The Journal - Patriot
INDEPENDENT IN POLITICS
1 ' * 1
Published Mondays and Thursdays at
North Wilkeaboro, North Carolina
JULIUS C. HUBBARD?MRS. D. J. CARTER
1988?DANIEL J. CARTER?1045
One Year $2.00
(la Wilkes and Adjoining Counties)
One Year $3.00
(Outside Wilkes and Adjoining Counties)
Rates to Those in Service:
One Year (anywhere) $2.00
Entered at the poetoffice at Nerth Wilkea
boro, North Carolina, as Second-Class matter
under Act of March 4, 1897.
Monday, December 5, 1949
Going Some Place
The following editorial from the Reids
ville Review has food of thought on the
subject of "Purpose and Destination:
"In a short time many people will be
on the way to spend Christmas at home
with family and friends. Railway trains,
buses and airplanes will be crowded. Also
hundreds of thousands of -automobiles
will crowd the highways. Everyone of the
travelers will have a destination in mind.
Some of them probably will travel over
unfamiliar routes. They will inquire a
bout the shortest route but even so may
find it necessary to detour. Railway trains,
buses and airplanes may be delayed.
Some of them will be re-routed because
of storms and accidents but the destina
tion will not be changed. Nearly every
body who tavels has a destination in mind
but occasionally an aimless traveler, one
who goes from place to place without
fixed purpose or clearly defined purpose,
is encountered. .
"What would anyone think of a person
who traveled that way or of one who
started on a journey without adequate
preparation? The choice of a route, mon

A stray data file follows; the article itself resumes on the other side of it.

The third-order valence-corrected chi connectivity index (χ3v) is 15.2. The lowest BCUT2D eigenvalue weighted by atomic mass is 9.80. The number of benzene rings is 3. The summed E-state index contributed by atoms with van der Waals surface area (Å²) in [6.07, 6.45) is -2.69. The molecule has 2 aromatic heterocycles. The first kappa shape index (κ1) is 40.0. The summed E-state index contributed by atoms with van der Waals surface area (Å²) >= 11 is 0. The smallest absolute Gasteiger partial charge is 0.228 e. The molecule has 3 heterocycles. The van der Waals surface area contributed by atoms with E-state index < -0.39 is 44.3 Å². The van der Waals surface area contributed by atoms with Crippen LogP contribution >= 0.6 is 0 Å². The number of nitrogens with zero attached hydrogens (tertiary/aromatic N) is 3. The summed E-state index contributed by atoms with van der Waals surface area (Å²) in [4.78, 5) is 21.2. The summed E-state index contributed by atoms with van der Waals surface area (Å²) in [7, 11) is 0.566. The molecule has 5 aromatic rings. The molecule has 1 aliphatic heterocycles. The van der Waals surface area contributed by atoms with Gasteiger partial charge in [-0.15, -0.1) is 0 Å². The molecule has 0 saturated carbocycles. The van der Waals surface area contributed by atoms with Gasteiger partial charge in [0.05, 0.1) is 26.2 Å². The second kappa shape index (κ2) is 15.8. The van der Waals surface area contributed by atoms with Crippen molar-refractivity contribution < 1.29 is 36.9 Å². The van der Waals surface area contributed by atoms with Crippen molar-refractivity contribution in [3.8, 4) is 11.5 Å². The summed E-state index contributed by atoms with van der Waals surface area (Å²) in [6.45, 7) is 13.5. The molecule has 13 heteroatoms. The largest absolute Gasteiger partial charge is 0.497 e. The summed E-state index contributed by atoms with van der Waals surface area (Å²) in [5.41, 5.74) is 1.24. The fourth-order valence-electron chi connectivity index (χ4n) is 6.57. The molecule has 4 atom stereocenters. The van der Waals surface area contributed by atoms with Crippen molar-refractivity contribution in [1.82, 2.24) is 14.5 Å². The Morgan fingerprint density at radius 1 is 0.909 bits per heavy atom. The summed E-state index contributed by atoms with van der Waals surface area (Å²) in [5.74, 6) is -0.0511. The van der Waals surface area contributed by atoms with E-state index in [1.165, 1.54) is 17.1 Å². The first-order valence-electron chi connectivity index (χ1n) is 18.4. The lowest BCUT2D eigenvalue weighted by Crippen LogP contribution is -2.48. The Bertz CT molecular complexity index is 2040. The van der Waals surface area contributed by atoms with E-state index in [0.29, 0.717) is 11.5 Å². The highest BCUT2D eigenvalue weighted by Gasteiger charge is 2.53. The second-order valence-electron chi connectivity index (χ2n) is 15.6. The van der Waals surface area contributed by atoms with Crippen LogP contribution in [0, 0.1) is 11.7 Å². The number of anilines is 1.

ey enough to pay for the necessary and
probable cost of the journey, knowledge
of hour of departure and arrival, gasoline
and oil in the automobile and many other
items essential for small preparation
readily occur to the mind. In a sense eve
ryone is on a journey. Poets and imagina
tive writers frequently liken life to a
journey?the journey of life.
"A journey implies a destination but in
the journey of life not everyone seems to
have a fixed destination. For that rea
son there is aimless living?no purpose,
no objective, no destination. Where and
how do they plan Or expect to arrive?
"Success in business is a desirable des
tination that arrival is dependent upon a
carefully chosen route, adequate prepa
ration and determination to keep the des
tination ever in view even though long
and difficult detours may be forced by
temporarily discouraging condition s.
rhere is destination for groups, organi
zations and communities as well as for
"Some details and incidentals must be
changed to meet the varying conditions
which arise unexpectedly but the purpos
es to arrive in prosperity, happiness and I
contentment for all must be held in view
clearly and constantly."
The "mother" of the American Christ
mas Seal was the late Miss Emily P. Bis
sell of Wilmington, Del., who designed the
first Christmas Seal and put on the first
Seal Sale in this country.
To be perfectly just is an attribute of